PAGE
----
Last week, I told about a new Amish book I had just reviewed by Laura Hilton
. Thanks for the great discussion about your favorite authors. Congrats to Shannon for getting her name picked to go to the final drawing for the gift basket. The winner of the grand prize will be drawn next week from all of the bloggers who submitted names. Good luck Shannon. I hope you win!
Beth Wiseman is a master of showing, not telling. She knows how to draw the reader into the story and feel like a participant. As Miriam Raber’s story unfolds, the reader has many moments to assume he or she knows how the story will turn out, but it’s likely the reader will guess wrong. Right up until the last chapter, I didn’t know How Miriam and Saul would work out their situation. I’d tell what I thought was going to happen, but then I’d give away the ending. No spoilers here!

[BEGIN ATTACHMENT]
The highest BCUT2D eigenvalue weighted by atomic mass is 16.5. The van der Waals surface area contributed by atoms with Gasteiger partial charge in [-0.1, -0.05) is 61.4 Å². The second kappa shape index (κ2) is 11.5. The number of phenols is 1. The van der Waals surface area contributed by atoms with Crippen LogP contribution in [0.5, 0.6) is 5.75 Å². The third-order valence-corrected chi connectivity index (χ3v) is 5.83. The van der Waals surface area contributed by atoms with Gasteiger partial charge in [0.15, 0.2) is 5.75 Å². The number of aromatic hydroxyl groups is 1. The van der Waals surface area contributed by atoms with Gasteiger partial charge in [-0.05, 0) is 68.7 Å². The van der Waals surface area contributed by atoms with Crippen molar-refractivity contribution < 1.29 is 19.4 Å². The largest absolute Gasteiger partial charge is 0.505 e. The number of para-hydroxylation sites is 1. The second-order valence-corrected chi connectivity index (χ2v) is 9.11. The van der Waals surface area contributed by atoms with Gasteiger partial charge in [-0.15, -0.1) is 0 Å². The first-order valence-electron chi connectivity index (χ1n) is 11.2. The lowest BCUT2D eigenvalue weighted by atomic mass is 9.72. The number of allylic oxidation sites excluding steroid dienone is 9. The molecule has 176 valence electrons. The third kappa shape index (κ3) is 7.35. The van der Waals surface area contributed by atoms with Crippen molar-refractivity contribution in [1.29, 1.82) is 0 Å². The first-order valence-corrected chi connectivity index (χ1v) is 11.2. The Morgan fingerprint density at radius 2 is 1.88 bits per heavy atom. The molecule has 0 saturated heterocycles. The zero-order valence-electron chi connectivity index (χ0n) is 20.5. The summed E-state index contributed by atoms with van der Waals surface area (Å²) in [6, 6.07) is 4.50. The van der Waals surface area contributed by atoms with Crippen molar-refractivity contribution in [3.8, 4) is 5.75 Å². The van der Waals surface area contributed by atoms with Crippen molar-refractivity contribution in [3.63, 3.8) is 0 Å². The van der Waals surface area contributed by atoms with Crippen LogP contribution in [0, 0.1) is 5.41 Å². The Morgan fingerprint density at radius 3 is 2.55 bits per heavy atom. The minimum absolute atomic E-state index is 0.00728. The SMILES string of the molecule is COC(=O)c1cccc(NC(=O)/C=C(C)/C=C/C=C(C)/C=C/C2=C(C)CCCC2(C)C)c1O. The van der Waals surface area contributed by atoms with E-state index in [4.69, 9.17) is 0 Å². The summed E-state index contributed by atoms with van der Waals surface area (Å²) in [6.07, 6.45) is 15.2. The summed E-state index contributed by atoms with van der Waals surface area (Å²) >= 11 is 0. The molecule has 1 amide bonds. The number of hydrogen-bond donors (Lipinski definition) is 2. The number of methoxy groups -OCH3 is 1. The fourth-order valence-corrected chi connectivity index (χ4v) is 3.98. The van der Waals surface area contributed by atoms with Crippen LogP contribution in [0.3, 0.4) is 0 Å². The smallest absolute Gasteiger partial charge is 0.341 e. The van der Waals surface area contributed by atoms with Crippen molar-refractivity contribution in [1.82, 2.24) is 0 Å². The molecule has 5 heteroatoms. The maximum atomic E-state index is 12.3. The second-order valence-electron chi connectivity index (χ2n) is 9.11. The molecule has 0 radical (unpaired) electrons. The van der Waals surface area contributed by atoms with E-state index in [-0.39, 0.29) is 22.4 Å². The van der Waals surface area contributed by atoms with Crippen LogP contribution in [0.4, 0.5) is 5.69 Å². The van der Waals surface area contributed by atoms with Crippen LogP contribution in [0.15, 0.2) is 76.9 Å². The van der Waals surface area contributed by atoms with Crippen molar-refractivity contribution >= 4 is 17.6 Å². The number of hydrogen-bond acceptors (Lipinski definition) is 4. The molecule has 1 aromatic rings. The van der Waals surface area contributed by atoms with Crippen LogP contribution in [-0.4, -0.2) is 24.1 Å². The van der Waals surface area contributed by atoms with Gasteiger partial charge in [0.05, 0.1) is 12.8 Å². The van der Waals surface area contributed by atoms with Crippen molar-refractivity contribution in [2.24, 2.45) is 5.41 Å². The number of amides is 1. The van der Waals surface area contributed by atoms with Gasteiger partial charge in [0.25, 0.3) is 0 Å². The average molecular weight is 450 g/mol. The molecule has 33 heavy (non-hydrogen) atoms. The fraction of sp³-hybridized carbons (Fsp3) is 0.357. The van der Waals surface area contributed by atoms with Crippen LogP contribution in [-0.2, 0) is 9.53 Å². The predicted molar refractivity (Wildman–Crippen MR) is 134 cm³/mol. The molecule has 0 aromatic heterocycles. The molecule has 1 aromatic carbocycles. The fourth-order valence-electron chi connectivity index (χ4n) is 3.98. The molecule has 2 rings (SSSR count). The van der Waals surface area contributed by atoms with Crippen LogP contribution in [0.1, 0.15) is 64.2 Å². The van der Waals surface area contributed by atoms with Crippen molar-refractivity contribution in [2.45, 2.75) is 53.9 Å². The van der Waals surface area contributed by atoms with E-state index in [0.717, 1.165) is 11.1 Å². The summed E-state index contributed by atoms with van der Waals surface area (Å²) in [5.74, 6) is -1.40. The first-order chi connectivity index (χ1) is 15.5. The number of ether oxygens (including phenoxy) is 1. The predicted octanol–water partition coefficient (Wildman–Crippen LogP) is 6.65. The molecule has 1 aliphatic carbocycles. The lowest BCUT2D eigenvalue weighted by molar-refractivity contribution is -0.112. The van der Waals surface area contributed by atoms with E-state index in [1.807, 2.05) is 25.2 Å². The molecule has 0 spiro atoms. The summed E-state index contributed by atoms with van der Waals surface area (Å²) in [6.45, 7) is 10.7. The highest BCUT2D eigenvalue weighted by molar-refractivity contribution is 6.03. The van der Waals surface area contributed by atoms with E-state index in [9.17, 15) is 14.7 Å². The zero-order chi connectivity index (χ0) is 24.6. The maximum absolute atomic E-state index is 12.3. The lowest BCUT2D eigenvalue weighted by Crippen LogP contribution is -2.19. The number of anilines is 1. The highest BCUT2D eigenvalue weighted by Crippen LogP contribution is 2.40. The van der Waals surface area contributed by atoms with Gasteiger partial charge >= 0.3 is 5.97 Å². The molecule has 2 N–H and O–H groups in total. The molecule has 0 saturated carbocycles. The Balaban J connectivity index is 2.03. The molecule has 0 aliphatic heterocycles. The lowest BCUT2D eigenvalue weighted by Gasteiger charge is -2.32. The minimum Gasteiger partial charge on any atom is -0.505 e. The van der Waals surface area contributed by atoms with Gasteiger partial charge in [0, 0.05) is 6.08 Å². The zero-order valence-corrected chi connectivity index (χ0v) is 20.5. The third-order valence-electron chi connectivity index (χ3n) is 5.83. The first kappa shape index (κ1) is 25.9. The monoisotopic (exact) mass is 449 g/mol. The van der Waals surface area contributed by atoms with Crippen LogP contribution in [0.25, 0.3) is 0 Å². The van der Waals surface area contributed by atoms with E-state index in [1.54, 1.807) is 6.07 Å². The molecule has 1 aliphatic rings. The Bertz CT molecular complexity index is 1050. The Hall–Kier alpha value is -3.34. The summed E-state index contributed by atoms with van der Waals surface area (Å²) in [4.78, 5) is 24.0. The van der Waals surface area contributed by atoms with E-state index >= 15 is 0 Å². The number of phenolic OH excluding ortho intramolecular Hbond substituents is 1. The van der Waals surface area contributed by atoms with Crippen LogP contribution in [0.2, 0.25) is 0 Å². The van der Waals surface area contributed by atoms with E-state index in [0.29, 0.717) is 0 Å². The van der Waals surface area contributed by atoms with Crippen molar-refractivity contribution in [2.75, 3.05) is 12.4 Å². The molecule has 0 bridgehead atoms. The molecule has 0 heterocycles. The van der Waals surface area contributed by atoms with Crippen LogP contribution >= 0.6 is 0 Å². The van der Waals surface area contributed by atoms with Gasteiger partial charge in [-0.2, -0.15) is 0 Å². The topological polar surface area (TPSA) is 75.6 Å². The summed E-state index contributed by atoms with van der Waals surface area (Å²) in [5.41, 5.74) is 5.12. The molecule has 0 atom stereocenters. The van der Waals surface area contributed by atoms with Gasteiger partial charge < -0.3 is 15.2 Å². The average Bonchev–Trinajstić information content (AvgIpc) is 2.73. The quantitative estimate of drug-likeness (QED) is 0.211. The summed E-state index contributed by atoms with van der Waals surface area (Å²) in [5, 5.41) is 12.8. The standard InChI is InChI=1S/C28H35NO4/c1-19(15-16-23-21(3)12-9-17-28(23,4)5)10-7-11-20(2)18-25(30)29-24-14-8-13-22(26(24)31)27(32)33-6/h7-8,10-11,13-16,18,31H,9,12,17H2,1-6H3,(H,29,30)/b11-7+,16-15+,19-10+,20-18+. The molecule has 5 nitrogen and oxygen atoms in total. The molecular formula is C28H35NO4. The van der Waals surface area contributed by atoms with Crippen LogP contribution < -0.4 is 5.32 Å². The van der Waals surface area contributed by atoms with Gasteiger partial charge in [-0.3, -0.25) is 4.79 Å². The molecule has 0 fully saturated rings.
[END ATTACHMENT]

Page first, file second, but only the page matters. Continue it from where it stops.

I’ve become a little burned out on Amish fiction lately, but I loved the way Beth Wiseman writes and I enjoyed this story. It’s clear she researches and in the story, she even points out some of the Pennsylvania Deitsch phrases that are commonly misused by “Englishers” who assume the Amish use them all the time. At last, a writer who avoids just copying what other Amish writers use! Instead, Beth consults her Amish friends for accuracy and is shows in her story.
The one thing I didn’t enjoy as much about the book was that it didn’t deviate far from the classic Amish story line of teens in rumschpringe who have to decide between remaining Amish or exploring the English world. Still, the author gave the story her own twists and made it a pleasant read.
I highly recommend this book for anyone who enjoys Amish fiction and even more, enjoys authors who write Amish fiction well. There are many authors popping up who write in this genre, but not all do it as well as Wiseman.
I received this book for review purposes from the Amazon Vine program. My reviews are objective and honest.